Conclusion to a five-part unpublished series from 2008, posted June 13th through 17th.
Are circumstances as dire in 2008 for trans people in Toronto as in 1996? Yes, and in some cases, pivotal events have altered conditions negatively.
In 1998, the Progressive-Conservative government led by then-Premier Mike Harris de-listed Ontario Health Insurance Plan (OHIP) coverage for genital surgery for people with transsexual bodies (Gill 1999, A10). While the GIC at The Clarke/CAMH never administered surgeries, it enjoyed a provincially-backed monopoly on referrals for trans-related surgeries which OHIP once covered. After 30 September 1998, this de-listing altered CAMH GIC’s impact on how women and men with transexual bodies planned their life goals. For trans people earning income from sex work, OHIP de-listing was inconsequential because CAMH’s GIC proscribed under-the-table income. If anything, it became more difficult for poorer trans people in the GTA in wage labour to obtain access for genital surgery (and making it tougher for legal paperwork changes to be processed which could open new opportunities for over-the-table work). Whether this change meant that more trans women resorted to sex work after 1998 has not been tabulated.
Following Victoria Day 1996, part of the queer community recognized an urgency to mobilize its resources however possible. Mirha-Soleil Ross, a trans woman whose own experiences have included sex work, collaborated with the 519 Church Street Community Centre to launch Meal Trans (519 Church Street Community Centre, n.d.). Active since 1998, Meal Trans has served as a drop-in resource for trans women in sex work and trans people struggling with poverty, hunger, and homelessness. A nutritious meal gets prepared by volunteers to help remedy the challenge of malnutrition plaguing poor and homeless Torontonians — especially youth (Tarasuk, Dachner, and Li 2005). It also doubles as a safe setting to share health concerns with other trans people.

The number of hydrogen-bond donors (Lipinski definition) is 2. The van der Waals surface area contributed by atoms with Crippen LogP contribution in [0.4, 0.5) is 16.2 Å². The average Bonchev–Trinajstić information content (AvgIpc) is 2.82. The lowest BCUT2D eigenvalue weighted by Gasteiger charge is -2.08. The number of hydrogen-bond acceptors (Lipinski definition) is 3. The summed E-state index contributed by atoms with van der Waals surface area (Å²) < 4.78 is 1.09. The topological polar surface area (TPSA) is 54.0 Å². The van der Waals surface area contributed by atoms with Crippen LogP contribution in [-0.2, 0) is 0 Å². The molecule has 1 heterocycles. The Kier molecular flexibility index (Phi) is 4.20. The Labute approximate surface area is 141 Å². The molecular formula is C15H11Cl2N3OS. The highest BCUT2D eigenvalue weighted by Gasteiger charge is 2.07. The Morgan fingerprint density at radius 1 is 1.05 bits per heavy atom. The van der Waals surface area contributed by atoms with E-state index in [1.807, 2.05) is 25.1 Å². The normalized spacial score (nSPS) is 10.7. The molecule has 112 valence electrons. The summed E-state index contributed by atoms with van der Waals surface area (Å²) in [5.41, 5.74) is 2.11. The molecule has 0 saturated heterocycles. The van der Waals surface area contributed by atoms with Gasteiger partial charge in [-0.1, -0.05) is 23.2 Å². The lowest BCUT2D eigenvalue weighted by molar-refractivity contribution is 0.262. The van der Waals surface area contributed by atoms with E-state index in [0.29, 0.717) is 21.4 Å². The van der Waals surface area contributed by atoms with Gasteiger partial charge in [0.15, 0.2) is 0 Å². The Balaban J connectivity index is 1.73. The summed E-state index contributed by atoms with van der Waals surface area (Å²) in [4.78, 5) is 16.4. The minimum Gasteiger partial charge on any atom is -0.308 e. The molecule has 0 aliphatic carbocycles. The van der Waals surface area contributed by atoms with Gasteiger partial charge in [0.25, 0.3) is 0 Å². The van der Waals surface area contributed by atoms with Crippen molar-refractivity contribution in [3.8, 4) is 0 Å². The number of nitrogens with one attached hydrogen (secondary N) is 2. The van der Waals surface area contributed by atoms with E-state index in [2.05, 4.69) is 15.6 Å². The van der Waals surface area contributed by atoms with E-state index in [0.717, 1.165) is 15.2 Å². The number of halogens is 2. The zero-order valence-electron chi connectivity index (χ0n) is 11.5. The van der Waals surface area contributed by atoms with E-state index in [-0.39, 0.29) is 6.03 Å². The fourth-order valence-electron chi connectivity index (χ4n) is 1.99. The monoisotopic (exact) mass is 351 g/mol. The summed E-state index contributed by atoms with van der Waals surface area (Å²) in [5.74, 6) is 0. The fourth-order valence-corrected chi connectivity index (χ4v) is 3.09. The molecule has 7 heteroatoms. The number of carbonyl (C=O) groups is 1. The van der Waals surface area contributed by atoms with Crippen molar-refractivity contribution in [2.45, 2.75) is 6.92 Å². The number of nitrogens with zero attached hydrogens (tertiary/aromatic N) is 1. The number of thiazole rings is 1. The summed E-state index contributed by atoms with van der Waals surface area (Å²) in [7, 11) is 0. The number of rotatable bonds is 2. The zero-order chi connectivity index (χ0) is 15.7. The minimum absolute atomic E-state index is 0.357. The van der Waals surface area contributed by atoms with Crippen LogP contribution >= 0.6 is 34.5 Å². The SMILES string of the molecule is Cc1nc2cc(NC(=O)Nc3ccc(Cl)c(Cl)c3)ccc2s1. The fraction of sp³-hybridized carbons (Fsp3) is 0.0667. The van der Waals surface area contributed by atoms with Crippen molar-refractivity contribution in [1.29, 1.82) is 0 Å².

In the LGBTQ (lesbian, gay, bisexual, transgender, and queer) realm, the erasure of trans people’s everyday existence within a socio-political context has made it more onerous for constructive attention or resources to be channelled toward the particular challenges confining poorer trans women. That this erasure coincides with an increasingly mobilized trend overall toward the embracing of a cisgender LGBQ equity is hardly accidental. Namaste warns, “Accepting transsexuality means accepting that people live and identify as men and women, although they were not born in male or female bodies… [I]f we accept transsexuality in and of itself, then we don’t need to make it conditional on a particular political agenda” (2005, 9). So while assuring social access for all trans citizens is necessary overall, one may not assume that trans people share a single political worldview, nor should trans people ever be forced to. All the same, trans exclusion thwarts momentum to mobilize the lifting of civil barriers if those rights and privileges get extended solely to — and taken for granted by — citizens who have cissexual bodies.
On another note of erasure, a recent article on Statistics Canada data found that “gays, lesbians and bisexuals reported higher rates of victimization by violence than heterosexuals in 2004” (Canadian Press 2008). The article is noteworthy because of its painfully conspicuous absence on reporting violence towards transgender people (and people with transsexual bodies): its analysis was filtered through a lens of cissexism. Were I to interpret the StatsCan report at face value, I would conclude that as a woman in Canada with a transsexual body, I am subject to a zero risk of bias victimization in a violent crime on the basis of being trans. This is patently absurd, but it underscores the continuing exclusion and wholesale erasure of trans people on matters of public health and public policy.
Between DiManno’s columns (which, her words, “speak for themselves”) and a consistency for deleterious reporting by her professional peers, an informed reader may conclude that Canadian journalists still do more to spoil a clear cognition of trans people than they do to make cis people mindful of the endemic stigma of trans people to which they themselves are party to perpetuating.
I do not see this changing anytime soon.
Conclusion: arranging the stage for a repeat performance